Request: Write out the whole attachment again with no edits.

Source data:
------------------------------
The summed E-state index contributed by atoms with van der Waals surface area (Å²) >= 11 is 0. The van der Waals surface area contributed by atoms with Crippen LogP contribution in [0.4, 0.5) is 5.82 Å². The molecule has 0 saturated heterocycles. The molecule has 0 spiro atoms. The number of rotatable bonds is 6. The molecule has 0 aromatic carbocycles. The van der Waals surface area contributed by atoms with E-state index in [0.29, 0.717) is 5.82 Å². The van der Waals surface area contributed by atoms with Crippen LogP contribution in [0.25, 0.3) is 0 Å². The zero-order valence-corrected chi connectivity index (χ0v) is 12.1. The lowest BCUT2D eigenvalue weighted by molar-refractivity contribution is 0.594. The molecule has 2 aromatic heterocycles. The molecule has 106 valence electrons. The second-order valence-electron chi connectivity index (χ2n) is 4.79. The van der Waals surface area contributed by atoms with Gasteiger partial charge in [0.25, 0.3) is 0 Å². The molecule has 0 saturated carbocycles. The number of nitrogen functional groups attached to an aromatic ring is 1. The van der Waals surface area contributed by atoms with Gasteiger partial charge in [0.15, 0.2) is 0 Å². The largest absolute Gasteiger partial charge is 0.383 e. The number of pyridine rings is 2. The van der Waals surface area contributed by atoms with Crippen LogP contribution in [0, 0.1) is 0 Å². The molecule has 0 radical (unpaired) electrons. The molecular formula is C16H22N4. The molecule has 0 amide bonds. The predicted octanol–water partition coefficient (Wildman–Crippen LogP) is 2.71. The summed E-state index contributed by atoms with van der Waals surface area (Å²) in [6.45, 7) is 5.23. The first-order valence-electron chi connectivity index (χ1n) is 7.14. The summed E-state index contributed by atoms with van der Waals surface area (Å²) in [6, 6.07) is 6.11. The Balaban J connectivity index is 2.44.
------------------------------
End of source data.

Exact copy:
The summed E-state index contributed by atoms with van der Waals surface area (Å²) >= 11 is 0. The van der Waals surface area contributed by atoms with Crippen LogP contribution in [0.4, 0.5) is 5.82 Å². The molecule has 0 saturated heterocycles. The molecule has 0 spiro atoms. The number of rotatable bonds is 6. The molecule has 0 aromatic carbocycles. The van der Waals surface area contributed by atoms with E-state index in [0.29, 0.717) is 5.82 Å². The van der Waals surface area contributed by atoms with Crippen LogP contribution in [0.25, 0.3) is 0 Å². The zero-order valence-corrected chi connectivity index (χ0v) is 12.1. The lowest BCUT2D eigenvalue weighted by molar-refractivity contribution is 0.594. The molecule has 2 aromatic heterocycles. The molecule has 106 valence electrons. The second-order valence-electron chi connectivity index (χ2n) is 4.79. The van der Waals surface area contributed by atoms with Gasteiger partial charge in [0.25, 0.3) is 0 Å². The molecule has 0 saturated carbocycles. The number of nitrogen functional groups attached to an aromatic ring is 1. The van der Waals surface area contributed by atoms with Gasteiger partial charge in [0.15, 0.2) is 0 Å². The largest absolute Gasteiger partial charge is 0.383 e. The number of pyridine rings is 2. The van der Waals surface area contributed by atoms with Crippen LogP contribution in [0, 0.1) is 0 Å². The molecule has 0 radical (unpaired) electrons. The molecular formula is C16H22N4. The molecule has 0 amide bonds. The predicted octanol–water partition coefficient (Wildman–Crippen LogP) is 2.71. The summed E-state index contributed by atoms with van der Waals surface area (Å²) in [6.45, 7) is 5.23. The first-order valence-electron chi connectivity index (χ1n) is 7.14. The summed E-state index contributed by atoms with van der Waals surface area (Å²) in [6, 6.07) is 6.11. The Balaban J connectivity index is 2.44.